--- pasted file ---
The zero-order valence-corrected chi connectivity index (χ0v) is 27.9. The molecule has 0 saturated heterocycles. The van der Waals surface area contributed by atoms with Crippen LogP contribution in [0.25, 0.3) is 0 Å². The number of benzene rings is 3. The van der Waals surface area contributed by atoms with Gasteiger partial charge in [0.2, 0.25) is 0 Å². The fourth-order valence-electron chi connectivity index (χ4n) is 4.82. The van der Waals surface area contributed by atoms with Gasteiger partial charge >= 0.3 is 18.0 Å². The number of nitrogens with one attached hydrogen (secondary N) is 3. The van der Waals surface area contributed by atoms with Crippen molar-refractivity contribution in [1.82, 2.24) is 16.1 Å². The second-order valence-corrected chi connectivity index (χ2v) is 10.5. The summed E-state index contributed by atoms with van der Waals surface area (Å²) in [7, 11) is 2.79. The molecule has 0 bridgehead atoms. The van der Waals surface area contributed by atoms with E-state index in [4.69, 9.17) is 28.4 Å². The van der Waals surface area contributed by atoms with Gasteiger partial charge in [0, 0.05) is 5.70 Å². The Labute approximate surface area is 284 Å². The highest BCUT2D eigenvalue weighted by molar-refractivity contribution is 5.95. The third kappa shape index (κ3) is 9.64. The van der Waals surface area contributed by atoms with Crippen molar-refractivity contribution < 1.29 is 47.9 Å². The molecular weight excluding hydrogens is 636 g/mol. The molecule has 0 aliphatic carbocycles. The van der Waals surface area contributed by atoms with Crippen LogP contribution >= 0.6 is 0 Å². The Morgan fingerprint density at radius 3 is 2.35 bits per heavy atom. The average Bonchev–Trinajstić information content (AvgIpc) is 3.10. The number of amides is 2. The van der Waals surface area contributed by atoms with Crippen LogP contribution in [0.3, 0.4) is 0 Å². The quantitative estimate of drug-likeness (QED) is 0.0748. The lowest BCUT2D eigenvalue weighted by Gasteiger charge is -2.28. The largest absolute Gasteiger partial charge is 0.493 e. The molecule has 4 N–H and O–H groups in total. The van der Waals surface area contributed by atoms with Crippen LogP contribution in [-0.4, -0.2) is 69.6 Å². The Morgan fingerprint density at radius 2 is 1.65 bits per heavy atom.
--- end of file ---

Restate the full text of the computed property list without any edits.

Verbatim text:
The zero-order valence-corrected chi connectivity index (χ0v) is 27.9. The molecule has 0 saturated heterocycles. The van der Waals surface area contributed by atoms with Crippen LogP contribution in [0.25, 0.3) is 0 Å². The number of benzene rings is 3. The van der Waals surface area contributed by atoms with Gasteiger partial charge in [0.2, 0.25) is 0 Å². The fourth-order valence-electron chi connectivity index (χ4n) is 4.82. The van der Waals surface area contributed by atoms with Gasteiger partial charge >= 0.3 is 18.0 Å². The number of nitrogens with one attached hydrogen (secondary N) is 3. The van der Waals surface area contributed by atoms with Crippen molar-refractivity contribution in [1.82, 2.24) is 16.1 Å². The second-order valence-corrected chi connectivity index (χ2v) is 10.5. The summed E-state index contributed by atoms with van der Waals surface area (Å²) in [7, 11) is 2.79. The molecule has 0 bridgehead atoms. The van der Waals surface area contributed by atoms with E-state index in [4.69, 9.17) is 28.4 Å². The van der Waals surface area contributed by atoms with Gasteiger partial charge in [0, 0.05) is 5.70 Å². The Labute approximate surface area is 284 Å². The highest BCUT2D eigenvalue weighted by molar-refractivity contribution is 5.95. The third kappa shape index (κ3) is 9.64. The van der Waals surface area contributed by atoms with Crippen molar-refractivity contribution < 1.29 is 47.9 Å². The molecular weight excluding hydrogens is 636 g/mol. The molecule has 0 aliphatic carbocycles. The van der Waals surface area contributed by atoms with Crippen LogP contribution >= 0.6 is 0 Å². The Morgan fingerprint density at radius 3 is 2.35 bits per heavy atom. The average Bonchev–Trinajstić information content (AvgIpc) is 3.10. The number of amides is 2. The van der Waals surface area contributed by atoms with Crippen LogP contribution in [0.3, 0.4) is 0 Å². The quantitative estimate of drug-likeness (QED) is 0.0748. The lowest BCUT2D eigenvalue weighted by Gasteiger charge is -2.28. The largest absolute Gasteiger partial charge is 0.493 e. The molecule has 4 N–H and O–H groups in total. The van der Waals surface area contributed by atoms with Crippen LogP contribution in [-0.4, -0.2) is 69.6 Å². The Morgan fingerprint density at radius 2 is 1.65 bits per heavy atom.